Roadblocks to HIV Screening, Treatment, and Care in Black Communities
Much of the disproportionate impact of HIV, and subsequent high demand for Ryan White-funded services among African-Americans reflects the socioeconomic drivers found within their communities. David J. Malebranche, an assistant professor of medicine at Emory University’s School of Medicine who has a joint appointment with the Rollins School of Public Health in Atlanta, Georgia, says a combination of socioeconomic factors, from lack of insurance to limited health literacy, has helped perpetuate HIV in the Black community. “Take lack of education and employment, displacement, homelessness, powerlessness, trading sex for money—and then throw HIV in the mix—and it’s going to be an explosion” of health disparities and HIV infection.
Also added to the “mix” is poverty, with over one-fifth of African-Americans living below the Federal Poverty Level (FPL).14 This reflects, in part, the economic downturn in 2008 and resulting unemployment experienced nationwide. The recession has devastated African-American communities, which have experienced rates of unemployment nearly twice the national average of 8.8 percent.15,16 As a result, nearly 21 percent of Blacks report living without health insurance, which has seriously undermined health outcomes and fueled health disparities, such as disproportionate rates of heart disease and diabetes, as well as HIV/AIDS, in Black communities.17 As one HIV provider in New York City explains, “HIV medications and hospitalizations are expensive. And unfortunately when you are Black and poor, whether you are a man or a woman, it is just one of the things you have to deal with and manage.”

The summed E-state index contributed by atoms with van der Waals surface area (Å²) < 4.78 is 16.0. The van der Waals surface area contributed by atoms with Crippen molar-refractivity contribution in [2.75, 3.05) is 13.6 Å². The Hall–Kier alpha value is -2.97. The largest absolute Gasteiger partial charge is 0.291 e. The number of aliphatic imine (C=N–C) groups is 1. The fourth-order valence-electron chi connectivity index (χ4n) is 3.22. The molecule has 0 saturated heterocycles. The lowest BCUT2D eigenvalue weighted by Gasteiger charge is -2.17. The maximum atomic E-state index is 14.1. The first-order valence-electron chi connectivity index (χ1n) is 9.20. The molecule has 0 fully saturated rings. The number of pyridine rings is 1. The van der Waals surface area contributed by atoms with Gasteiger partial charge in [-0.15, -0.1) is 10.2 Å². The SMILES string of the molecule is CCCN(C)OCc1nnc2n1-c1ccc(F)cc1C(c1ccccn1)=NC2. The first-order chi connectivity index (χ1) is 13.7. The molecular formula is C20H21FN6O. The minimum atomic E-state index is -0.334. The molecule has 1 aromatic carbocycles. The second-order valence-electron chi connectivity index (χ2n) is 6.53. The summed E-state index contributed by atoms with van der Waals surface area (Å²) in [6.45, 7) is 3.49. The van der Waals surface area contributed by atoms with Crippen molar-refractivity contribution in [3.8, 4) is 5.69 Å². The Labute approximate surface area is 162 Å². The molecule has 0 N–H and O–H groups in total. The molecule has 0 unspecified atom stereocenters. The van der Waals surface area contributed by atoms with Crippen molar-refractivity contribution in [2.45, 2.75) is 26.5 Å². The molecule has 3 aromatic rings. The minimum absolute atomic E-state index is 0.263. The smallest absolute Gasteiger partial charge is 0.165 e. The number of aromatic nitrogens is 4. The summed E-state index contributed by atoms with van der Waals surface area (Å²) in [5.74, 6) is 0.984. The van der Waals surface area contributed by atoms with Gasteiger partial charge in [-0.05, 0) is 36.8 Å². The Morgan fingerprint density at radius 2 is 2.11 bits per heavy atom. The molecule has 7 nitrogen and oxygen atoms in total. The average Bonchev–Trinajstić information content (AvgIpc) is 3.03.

African-American women and gay Black men have been particularly hard hit by HIV, though they experience slightly different barriers to care. According to the CDC, most Black women diagnosed with HIV/AIDS live in poverty, which severely undermines their ability to seek HIV services.18 The story of Delores, an African-American woman living with HIV, is typical of many African-American women learning their status for the first time:
I was poor, and at that time, I was using drugs and having sex to both feed my habit and keep a roof over my head. I didn’t think about the risk of AIDS—I thought about the next fix, and what I had to do to survive. I didn’t do anything about it at first, including use condoms, or get into care for two years.
It was not until she got into treatment for her drug addiction, with the help of a Ryan White-funded provider, that she could even accept that she had AIDS. Unfortunately, too many Black women enter HIV care too late. HIV/AIDS has been one of the leading causes of death since 2000 for African-American women ages 10 to 54.19 In 2011, HIV/AIDS was the number one cause of death among Black women ages 35 to 44.20,21
The internalized stigma and stress experienced by many PLWHA are often heightened among African-American women already stressed by the daily responsibilities of caring for children and other family members. It is not uncommon for providers to report that HIV-positive Black mothers often defer medical appointments and purchasing medications to ensure their family’s needs are met. Much of this selflessness is driven by cultural norms of “collective responsibility,” in Black communities, which designates African-American women as caretakers of children, their partners, and their extended family and community members.22